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Astronaut Scott Kelly would spend another year in space—if only for the exhilarating last 20 minutes of the mission

Reuters/Kirill Kudryavtsev
Headed home.
  • Akshat Rathi
By Akshat Rathi

Senior reporter

This article is more than 2 years old.

Astronauts Scott Kelly and Mikhail Kornienko successfully returned to Earth today (Mar. 2) after spending nearly a year in space. In the process, Kelly has set the record for having spent the longest time in space for an American. Aboard the International Space Station (ISS), Kelly orbited the Earth 5,000 times and traveled more than 100 million miles.

Reuters/Kirill Kudryavtsev
Back on Earth after a year in space.

But it is the last 20 minutes of the mission—cramped with fellow astronauts in the Soyuz spacecraft hurtling back to Earth—that he considers the most exhilarating. “It’s so much fun for me that … if I’d hated being in space … I’d have done it all over again just for that last 20 minutes in the Soyuz,” Kelly said before he began his year-long mission, his fourth trip into space and back.

This is the sequence of events that Kelly considers “so much fun” (with help from Eric Berger of Ars Technica, who calls it the best ride in the galaxy):

  • The landing sequence begins when the Soyuz capsule is 12 kilometers (7.5 miles) away from the ISS and at an altitude of 425 kilometers above the Earth. (Some call what follows the four longest minutes of their lives, because a lot of things can go wrong.)
  • Next, the Soyuz fires its rockets to push itself out of orbit. This is when the astronauts start falling back to Earth.
  • “As soon as you do the de-orbit burn things start to pick up,” astronaut Kjell Lindgren, who returned to Earth in 2015, told Ars Technica. “The onset of G forces is almost imperceptible, but you notice the dust start to settle in the vehicle. Then it’s fireball time. First you see an orange haze out of the window and then big chunks of fiery debris from the spacecraft come streaking by the window. It’s pretty amazing to watch, really.”
  • The orbital and descent modules of Soyuz separate at about 140 kilometers above the Earth, and then the astronauts enter the upper atmosphere.
  • During this period, the astronauts experience maximum gravitational force, about 4.4 times that on Earth. Remember that before this, Kelly had lived in near zero-gravity for a year.
  • At about 30 kilometers above Earth, the astronauts exit the plasma phase, when the Soyuz reaches its maximum temperature because of friction from Earth’s atmosphere.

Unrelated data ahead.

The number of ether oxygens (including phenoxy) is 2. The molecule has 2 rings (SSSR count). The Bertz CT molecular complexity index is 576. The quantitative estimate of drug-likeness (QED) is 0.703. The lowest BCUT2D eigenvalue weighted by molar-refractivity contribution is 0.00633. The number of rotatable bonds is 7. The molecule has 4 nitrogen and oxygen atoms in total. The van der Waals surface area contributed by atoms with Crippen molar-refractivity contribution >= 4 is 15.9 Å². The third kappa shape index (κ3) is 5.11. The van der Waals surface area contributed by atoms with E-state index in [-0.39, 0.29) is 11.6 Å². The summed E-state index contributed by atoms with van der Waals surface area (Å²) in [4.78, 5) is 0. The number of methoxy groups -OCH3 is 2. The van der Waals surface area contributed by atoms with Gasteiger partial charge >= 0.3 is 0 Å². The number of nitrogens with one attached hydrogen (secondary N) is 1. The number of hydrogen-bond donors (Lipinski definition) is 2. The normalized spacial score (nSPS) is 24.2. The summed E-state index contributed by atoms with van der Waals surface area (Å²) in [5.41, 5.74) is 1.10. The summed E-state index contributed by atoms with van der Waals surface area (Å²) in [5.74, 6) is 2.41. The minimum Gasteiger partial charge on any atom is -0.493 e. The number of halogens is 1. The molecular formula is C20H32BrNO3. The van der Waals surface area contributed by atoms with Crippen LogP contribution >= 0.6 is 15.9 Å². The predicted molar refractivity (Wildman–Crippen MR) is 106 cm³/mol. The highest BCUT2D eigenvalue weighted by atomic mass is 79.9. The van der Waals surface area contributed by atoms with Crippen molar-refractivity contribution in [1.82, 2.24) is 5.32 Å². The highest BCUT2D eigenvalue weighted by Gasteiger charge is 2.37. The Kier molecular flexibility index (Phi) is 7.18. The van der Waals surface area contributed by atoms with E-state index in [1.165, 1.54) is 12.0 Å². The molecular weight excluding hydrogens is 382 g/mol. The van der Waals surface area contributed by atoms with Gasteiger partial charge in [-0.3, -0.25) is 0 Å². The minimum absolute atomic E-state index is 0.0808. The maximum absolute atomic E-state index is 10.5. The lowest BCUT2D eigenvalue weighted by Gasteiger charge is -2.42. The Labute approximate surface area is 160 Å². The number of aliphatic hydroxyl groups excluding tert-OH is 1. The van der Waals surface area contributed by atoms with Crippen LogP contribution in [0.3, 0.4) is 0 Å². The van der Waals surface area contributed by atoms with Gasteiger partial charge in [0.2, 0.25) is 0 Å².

• At about 15 kilometers above the Earth, there is a massive jolt generated by the opening of the rocket’s parachute. That slows the Soyuz from a speed of about 230 meters/second to 80 meters/second (from 515  to 180 miles per hour).
  • “You hear this rush of air and then you feel the opening shock,” Lindgren told Ars Technica. “You go almost head over heels as the capsule twists around under that drogue chute. That’s an amazing experience, too. Tremendous fun. Twisting and flailing around. That sensation of rolling around also gives you a huge relief, because it signals the parachute has opened. Then the main chute comes out and things really settle down.”

Only a handful of people have experienced this joyous ride. “People who have flown in it previously will try to prepare you for it, but I think nothing really can until you’ve actually been there yourself and experienced it. It’s definitely an eye opener,” Kelly said.

Doctors will perform tests on Kelly and Kornienko soon after their landing. They are what one NASA administrator calls “living, breathing, walking medical specimens.” In the case of Kelly, doctors will be able to test the effects of space by comparing his body with his twin brother’s, who spent the past year on Earth.

Although he has already set records, in a press conference beamed from the space station before his departure, Kelly figured he was fit to spend another year in space. “Going to Mars and having people stay in space for much longer than we have before, is clearly doable,” he said.

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